It’s Courageous to Be LGBTQ and in the Closet, Too

As an affirming student pastor, I have been given a profound gift.

For decades, hundreds of people (many of them in their teens and early twenties) have entrusted me with a truth they often felt they could not reveal anywhere else: the revelation of their identity and the orientation of their hearts. It has been a truth often delivered through a shaking voice and a trembling body and a flood of tears.

Most of the time I have known their families, I’ve known the faith they were raised in, I’ve known the schools they’ve attended and the friends surrounding them and the churches where they’ve worshipped. Because of that, I’ve understood why they were in the closet: because the closet was a shield, a precious line of defense against the taunts and threats and bruises they would sustain were they to step outside of it. The closet was a place where safety came at the price of their silence, and that was a transaction they felt they needed to make.

Sometimes young people shared their stories with me because they wanted someone to help them begin to share that story with their families and friends; to walk with them on the terrifying journey out of the closet. We would talk about specific people in their lives and work through the very specific hows and whens of revealing this news. We would rehearse conversations or arrange meetings or craft letters, all to make the coming-out process as devoid of turbulence as we could make it.

But more often, these middle school, high school, and college-aged students, simply needed one human being in whose presence they felt safe, so that they could continue living with a secret that for any number of reasons, they were not yet able or ready to reveal, and I was honored to be that person. Many of them have since come out to the world, or perhaps to a select few. Others are still living in the closet, five or ten or 15 years later, and though I grieve that because I wish for them the exhale of being able to be fully themselves around everyone all the time—I do not respect them any less because they haven’t yet felt ready to expose their hearts to the world in that way.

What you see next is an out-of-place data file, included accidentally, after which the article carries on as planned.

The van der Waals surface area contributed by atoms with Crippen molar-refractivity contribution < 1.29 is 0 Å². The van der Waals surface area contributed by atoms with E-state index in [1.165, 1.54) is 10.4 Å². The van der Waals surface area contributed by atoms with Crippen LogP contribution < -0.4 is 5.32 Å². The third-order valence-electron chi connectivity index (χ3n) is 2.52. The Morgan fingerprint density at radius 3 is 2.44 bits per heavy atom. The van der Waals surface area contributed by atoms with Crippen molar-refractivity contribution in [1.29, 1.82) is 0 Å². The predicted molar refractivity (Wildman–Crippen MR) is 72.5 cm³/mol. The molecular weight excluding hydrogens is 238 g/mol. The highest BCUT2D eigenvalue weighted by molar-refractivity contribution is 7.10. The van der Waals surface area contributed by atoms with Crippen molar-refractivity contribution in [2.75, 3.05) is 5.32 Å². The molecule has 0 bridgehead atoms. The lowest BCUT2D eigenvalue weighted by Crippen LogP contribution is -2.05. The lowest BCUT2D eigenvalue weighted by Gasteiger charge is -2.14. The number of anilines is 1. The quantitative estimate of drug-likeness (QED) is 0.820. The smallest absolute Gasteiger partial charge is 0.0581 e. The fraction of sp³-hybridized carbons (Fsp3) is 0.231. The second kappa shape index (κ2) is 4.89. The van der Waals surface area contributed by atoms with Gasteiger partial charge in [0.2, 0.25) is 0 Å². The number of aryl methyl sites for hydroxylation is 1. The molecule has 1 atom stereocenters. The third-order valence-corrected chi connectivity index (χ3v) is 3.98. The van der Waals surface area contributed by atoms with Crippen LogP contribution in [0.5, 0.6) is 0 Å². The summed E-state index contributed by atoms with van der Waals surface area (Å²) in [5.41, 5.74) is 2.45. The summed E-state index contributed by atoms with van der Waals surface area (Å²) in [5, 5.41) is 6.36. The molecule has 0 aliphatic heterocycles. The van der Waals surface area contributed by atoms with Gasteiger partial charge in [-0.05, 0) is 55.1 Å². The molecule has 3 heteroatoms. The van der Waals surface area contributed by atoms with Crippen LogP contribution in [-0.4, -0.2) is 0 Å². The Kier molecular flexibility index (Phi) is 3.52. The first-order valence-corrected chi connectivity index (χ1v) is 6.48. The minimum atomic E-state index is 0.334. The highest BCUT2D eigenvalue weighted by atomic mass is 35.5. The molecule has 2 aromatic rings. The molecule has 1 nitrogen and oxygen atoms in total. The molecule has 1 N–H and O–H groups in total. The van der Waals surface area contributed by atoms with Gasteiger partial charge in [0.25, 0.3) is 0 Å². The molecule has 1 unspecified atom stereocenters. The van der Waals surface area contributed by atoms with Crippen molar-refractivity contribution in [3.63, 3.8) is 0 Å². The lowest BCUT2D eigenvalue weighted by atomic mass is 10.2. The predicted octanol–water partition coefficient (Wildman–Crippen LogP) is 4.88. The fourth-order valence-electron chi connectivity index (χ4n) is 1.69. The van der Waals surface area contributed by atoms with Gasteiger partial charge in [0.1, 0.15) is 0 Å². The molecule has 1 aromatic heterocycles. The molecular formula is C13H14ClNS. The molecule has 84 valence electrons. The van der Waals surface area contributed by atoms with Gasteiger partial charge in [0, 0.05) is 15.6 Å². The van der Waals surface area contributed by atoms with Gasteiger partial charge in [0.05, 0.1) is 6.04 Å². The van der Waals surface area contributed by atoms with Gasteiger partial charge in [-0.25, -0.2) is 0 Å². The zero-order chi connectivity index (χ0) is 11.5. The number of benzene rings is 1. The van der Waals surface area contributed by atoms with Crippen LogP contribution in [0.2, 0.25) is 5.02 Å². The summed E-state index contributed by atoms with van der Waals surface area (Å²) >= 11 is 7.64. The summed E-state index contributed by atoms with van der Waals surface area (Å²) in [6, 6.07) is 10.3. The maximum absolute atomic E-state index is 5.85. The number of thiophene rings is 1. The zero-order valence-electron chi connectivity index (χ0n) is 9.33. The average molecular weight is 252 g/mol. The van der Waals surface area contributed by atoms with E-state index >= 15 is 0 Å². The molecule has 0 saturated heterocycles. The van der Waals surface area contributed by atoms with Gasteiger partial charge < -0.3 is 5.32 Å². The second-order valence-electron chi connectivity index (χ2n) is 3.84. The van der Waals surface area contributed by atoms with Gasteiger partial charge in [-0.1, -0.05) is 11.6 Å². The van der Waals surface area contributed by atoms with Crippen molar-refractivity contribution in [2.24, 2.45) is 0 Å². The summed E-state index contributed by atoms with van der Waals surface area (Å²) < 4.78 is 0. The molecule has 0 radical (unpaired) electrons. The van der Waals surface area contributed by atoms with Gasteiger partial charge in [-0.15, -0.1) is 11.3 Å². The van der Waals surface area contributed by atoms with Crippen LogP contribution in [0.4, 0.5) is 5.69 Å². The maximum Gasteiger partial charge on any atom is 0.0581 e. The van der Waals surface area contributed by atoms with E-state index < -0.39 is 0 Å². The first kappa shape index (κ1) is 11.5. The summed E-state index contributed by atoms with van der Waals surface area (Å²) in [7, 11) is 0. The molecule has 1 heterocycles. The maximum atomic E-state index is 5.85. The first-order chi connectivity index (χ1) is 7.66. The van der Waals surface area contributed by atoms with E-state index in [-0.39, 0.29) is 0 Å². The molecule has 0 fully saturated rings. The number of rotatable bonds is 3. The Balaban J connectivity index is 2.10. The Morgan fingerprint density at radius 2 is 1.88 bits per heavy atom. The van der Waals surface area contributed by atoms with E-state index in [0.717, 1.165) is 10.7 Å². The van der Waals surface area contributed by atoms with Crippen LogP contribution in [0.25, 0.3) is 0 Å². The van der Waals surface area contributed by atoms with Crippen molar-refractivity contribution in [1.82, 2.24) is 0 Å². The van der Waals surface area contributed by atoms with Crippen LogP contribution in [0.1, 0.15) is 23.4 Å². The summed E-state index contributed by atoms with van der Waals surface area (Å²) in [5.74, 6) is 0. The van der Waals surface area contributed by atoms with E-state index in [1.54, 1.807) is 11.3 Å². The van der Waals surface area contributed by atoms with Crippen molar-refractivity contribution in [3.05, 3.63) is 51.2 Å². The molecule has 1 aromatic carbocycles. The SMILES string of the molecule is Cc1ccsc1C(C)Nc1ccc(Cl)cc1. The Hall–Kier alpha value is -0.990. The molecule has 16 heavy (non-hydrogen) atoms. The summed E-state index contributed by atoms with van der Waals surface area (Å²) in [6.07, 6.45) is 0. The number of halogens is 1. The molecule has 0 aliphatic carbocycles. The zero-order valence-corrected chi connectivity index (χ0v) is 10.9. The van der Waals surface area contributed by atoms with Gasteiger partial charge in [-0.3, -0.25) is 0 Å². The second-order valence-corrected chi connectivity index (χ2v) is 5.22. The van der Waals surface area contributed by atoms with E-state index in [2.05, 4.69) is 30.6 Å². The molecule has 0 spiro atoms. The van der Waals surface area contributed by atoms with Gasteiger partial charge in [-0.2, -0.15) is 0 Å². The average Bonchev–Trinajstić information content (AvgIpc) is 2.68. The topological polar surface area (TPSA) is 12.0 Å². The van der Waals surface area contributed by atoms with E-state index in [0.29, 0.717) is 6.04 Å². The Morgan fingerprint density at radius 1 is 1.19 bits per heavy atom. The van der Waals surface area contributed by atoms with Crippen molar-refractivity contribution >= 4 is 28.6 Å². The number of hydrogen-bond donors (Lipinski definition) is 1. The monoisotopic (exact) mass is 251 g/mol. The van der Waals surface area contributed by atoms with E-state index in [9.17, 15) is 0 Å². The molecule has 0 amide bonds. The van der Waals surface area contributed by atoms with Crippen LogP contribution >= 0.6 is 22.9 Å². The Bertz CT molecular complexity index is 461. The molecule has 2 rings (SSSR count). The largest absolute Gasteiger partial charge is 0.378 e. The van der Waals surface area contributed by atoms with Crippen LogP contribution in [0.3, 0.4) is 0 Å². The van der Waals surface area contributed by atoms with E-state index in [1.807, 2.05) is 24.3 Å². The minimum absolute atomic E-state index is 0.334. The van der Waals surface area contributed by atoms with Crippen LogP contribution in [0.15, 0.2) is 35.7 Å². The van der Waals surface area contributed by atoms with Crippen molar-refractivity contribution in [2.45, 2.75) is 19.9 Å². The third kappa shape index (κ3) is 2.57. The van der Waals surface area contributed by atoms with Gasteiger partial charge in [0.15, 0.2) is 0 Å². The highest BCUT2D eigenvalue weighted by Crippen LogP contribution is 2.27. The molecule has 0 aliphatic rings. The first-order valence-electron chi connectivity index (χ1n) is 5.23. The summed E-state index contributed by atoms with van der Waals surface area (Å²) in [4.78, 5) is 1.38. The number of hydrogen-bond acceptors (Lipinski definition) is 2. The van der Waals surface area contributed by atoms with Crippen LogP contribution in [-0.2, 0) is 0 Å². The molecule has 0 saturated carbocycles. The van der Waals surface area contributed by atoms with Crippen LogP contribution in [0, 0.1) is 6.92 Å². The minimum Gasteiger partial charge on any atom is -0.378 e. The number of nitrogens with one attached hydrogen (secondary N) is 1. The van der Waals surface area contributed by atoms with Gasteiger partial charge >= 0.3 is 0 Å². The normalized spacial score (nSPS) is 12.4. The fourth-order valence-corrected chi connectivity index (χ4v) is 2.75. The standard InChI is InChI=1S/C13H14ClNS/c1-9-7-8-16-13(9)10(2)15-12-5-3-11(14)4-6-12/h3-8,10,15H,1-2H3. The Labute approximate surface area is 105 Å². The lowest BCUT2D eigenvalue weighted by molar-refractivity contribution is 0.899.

On Pride month, we who strive to be allies and supporters of the LGBTQ+ community loudly celebrate human beings who step out into their truest truths, and we should. It is a personal act of unthinkable courage to be a publicly authentic human being when doing so exposes you to such cruelty and ignorance, when it is so emotionally and physically treacherous.

But it is a no-less courageous act to live partially-concealed, when the people you most need to be protected by feel the most dangerous to you; when the circumstances of your life do not allow you the option of physical separation or financial independence— or simply when your emotional reserves do not feel sufficient to sustain the responses that may come as a result. That doesn’t make you less strong or less brave or less honorable, it simply makes you not yet ready. That is not a character flaw or a moral failing, it is simply part of your authentic journey right now. Feeling obligated to share what you are not prepared to share is as much an unfair burden as being forced to be silent. You get to be ready when you are ready.

To my LGBTQ+ friends who have made the difficult decision to walk the rest of this journey with your truth fully exposed, I am so in awe of your strength and your courage, and I do celebrate you because you are so worthy of that celebration. You deserve to be received and loved without caveat or condition.

But to my LGBTQ+ friends currently in the closet, I want you to know that I see you there; that I know there is nothing you’d want more than to not have to couch every conversation or alter your words or manage your social media or conceal your honest feelings. I know that you too, want to be fully seen and fully known—but that now is not the right time for you. That makes you no less strong or courageous or worthy of celebration.

Whether you need another few days or a couple of months or several years, know that I am in your corner, I am for you, and that I and so many others—are so very proud of you.